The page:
The small, out-of-the-way, carved-out-of-rock Cripta del Crocefisso contains amazing frescoes and echoes of Byzantine culture. Located in a field, to the side of a two-lane road, the building looks as if it might be a farmer’s old stone storage shed. The devotional space is accessible through a northern door that requires a bit of stooping to get into. Once inside, barrel-vaulted staircase leads to the underground room. Visits to the Cripta are by reservation, which isn’t that difficult but speaking Italian helps. It’s best to contact the Ugento Archeological Museum a day before you would like to see the wall paintings.
For the past handful of years, I have been tracking down Byzantine frescoes in Salento region, with the intention of making monotypes of the images. In a way, it was no surprise to see examples of the patterns of Byzantine art I saw in the Ugento underground chapel; it is art typical to other religious structures in Salento that were built between between the 13th and 14th century. What was really enchanting was the ceiling. Oh my! The ceiling is certainly ‘far-out,’ spectacular and got my mind to imagine the experiences–devotional, celebratory, visionary, as well as to hear whispers of the prayers, wishes, and dreams–that might have been realized in that space.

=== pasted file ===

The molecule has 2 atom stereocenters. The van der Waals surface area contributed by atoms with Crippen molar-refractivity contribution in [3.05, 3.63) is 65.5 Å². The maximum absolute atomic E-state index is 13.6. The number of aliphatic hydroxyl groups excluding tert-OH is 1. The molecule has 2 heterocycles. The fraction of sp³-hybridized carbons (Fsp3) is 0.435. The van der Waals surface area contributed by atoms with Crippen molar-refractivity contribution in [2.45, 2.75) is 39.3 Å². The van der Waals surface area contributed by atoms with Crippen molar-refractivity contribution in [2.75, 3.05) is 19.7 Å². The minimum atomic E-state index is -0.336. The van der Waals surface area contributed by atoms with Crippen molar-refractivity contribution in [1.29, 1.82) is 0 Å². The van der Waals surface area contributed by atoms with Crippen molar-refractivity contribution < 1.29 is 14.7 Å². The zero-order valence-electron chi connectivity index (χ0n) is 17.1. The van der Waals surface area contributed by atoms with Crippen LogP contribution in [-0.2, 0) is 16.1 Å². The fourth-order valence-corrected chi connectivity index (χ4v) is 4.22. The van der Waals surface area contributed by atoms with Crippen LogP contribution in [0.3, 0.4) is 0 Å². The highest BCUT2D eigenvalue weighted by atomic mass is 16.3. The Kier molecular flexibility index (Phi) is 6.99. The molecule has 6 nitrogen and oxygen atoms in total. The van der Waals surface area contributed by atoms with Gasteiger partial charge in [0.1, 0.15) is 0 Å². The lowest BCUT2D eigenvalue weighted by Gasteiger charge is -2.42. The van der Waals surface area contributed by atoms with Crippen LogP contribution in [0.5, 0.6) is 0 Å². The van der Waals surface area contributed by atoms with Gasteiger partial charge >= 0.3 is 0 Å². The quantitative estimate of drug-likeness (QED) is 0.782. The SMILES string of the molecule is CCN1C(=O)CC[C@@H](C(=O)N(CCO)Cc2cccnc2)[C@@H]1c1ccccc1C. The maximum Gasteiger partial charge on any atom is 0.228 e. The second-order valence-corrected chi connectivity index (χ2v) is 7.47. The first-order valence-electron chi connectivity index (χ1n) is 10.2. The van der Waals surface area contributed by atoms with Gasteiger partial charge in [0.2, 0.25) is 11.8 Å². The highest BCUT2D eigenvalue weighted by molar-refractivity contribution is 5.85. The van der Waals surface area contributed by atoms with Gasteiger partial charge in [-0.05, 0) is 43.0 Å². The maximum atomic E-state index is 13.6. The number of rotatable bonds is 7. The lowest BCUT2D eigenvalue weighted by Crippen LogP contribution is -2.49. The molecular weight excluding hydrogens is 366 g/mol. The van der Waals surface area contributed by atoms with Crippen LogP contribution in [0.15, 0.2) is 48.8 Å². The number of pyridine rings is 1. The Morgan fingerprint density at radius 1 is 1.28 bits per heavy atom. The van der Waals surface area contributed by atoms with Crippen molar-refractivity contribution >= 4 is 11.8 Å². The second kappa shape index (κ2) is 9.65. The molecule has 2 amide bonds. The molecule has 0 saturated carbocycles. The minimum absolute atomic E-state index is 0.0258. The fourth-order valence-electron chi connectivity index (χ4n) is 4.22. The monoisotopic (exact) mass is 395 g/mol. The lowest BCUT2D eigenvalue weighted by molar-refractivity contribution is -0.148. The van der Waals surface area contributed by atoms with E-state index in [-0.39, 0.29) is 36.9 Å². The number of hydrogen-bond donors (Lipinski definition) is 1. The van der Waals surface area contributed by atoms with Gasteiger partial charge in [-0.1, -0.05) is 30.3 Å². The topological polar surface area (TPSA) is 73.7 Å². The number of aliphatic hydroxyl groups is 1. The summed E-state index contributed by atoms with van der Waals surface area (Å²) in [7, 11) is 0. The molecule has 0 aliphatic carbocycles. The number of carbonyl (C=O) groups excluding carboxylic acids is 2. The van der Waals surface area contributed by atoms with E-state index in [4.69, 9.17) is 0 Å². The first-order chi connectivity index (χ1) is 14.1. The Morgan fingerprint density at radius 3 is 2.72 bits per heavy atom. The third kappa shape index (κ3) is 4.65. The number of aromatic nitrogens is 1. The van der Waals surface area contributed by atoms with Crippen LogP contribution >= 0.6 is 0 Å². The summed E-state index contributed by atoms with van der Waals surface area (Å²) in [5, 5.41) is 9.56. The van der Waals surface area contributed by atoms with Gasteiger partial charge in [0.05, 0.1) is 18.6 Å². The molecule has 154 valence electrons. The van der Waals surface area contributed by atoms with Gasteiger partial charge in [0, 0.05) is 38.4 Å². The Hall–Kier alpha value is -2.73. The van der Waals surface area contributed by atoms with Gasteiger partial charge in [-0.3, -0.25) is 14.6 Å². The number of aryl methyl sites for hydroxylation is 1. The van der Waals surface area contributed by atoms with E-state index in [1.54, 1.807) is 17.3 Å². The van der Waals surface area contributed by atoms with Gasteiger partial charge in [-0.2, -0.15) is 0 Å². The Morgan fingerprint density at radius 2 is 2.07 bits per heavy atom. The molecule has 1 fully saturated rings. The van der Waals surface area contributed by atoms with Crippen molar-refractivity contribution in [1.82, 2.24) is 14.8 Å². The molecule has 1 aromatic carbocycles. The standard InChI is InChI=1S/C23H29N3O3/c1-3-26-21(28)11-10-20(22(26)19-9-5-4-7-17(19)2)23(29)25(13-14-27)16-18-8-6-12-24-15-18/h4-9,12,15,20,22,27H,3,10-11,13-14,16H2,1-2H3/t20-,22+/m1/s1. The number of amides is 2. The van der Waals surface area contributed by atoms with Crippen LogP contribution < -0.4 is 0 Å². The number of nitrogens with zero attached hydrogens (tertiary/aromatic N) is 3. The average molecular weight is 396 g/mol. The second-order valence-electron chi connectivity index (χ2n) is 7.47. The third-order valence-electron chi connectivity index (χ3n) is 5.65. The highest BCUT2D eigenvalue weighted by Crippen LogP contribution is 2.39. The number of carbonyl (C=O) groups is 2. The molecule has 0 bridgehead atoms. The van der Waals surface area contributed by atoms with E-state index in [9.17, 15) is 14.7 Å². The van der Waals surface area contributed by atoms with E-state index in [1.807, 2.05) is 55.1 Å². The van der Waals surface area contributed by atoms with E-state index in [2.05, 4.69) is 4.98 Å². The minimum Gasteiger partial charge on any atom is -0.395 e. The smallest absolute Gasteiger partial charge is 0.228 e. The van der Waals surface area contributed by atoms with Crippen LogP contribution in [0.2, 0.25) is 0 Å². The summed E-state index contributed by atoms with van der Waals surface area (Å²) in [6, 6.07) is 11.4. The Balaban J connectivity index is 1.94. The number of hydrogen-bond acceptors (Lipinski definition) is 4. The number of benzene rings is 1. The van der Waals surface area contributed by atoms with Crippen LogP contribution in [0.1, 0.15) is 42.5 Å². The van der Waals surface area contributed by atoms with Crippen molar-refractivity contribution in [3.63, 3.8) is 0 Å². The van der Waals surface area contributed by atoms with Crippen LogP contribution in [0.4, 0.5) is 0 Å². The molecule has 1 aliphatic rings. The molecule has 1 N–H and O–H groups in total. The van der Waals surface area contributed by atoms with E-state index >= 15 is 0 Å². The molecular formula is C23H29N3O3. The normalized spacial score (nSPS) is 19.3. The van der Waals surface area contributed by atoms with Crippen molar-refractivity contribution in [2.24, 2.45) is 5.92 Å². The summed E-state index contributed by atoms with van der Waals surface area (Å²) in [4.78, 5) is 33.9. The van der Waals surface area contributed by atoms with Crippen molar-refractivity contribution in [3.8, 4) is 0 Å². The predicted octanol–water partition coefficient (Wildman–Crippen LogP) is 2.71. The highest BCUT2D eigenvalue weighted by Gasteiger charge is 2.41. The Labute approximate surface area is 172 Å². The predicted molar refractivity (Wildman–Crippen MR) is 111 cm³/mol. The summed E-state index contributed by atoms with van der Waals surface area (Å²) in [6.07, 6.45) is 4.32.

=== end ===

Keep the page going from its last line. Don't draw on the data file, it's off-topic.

Once you’ve made your way down the steps, you can’t but help to notice the low ceiling above your head. The ceiling is covered with paintings of Crusaders’ shields–alternating shields painted with the black cross symbol of the Teutonic Knights and shields with the red cross symbol of the Templar Knights. Also painted on the ceilings are stars, plant motifs, and real and imaginary animals, such as a Gryphon and a large Hydra from Greek mythology (probably to ward off evil).
For centuries, the crypt was used as a place of worship for the people living in the small stony village that surrounds it. Records indicate human presence in the surrounding area from at least from the fourth century B.C. Cripta del Crocefisso is located on the Via Sallentina, a route of the Messapian and Roman ages that connected Otranto to Taranto.